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Tuesday, November 24, 2009

Lack of Passion

What happens when musicians loose the ability to grasp the music they are performing, or never attain an understanding it in the first place? It's a controversial and thorny issue. To put it another way, what is the obligation of a musician to perform music that they don't care for or like?

Audiences encounter this all the time. Often you will hear a performance of a work where the artist is just not into it, lacks passion, and ultimately falls short of communicating the essence of the piece. The notes might be reasonably accurate, but the phrasing and expression is awkward, off the mark, and just plain inappropriate for the music. Unsympathetic performances are off-balance and boring, since a lack of interest and understanding just can't be hidden under the rug or ignored.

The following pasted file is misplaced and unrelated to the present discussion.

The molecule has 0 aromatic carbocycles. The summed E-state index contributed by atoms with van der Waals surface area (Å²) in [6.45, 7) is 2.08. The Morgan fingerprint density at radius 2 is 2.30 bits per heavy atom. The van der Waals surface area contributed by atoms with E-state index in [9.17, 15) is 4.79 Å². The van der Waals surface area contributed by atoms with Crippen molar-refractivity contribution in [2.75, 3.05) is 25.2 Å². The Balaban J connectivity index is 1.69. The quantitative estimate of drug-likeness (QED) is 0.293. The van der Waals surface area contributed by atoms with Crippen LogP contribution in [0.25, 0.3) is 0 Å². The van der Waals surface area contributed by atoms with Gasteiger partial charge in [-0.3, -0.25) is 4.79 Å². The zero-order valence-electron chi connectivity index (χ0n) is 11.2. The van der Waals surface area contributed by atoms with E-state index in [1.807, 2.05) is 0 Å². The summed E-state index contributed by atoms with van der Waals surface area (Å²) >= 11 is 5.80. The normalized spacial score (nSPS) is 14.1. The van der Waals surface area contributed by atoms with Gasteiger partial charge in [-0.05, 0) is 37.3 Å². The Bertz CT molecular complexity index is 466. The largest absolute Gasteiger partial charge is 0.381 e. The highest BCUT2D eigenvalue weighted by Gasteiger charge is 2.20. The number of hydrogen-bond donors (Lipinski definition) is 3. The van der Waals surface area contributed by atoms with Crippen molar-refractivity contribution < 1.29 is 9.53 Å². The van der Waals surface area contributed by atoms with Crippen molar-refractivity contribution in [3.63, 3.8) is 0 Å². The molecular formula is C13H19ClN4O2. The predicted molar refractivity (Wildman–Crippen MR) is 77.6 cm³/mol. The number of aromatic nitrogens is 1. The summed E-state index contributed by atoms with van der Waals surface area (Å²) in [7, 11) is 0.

Take Arnold Schoenberg's Fantasie Op.47 as performed by Glenn Gould (1932-1982) and Yehudi Menuhin (1916-1999). Gould was a fanatic supporter of Schoenberg and his music. Menuhin apparently didn't care for it. Together they worked on and performed this work, and in the conversation before the piece (video number one below) you can hear the musicians in conflict and disagreement about the music.

Menuhin was not exactly a champion of new music, even though he had commissioned and performed the Béla Bartók Solo Sonata. But you can hear from his performance (in the second video below) that he is very ambivalent about the music. While Gould plays from memory, Menuhin has his face in the score. This lack of passion can't be hidden in Menuhin's adequate but very uninspiring performance of the Fantasie.






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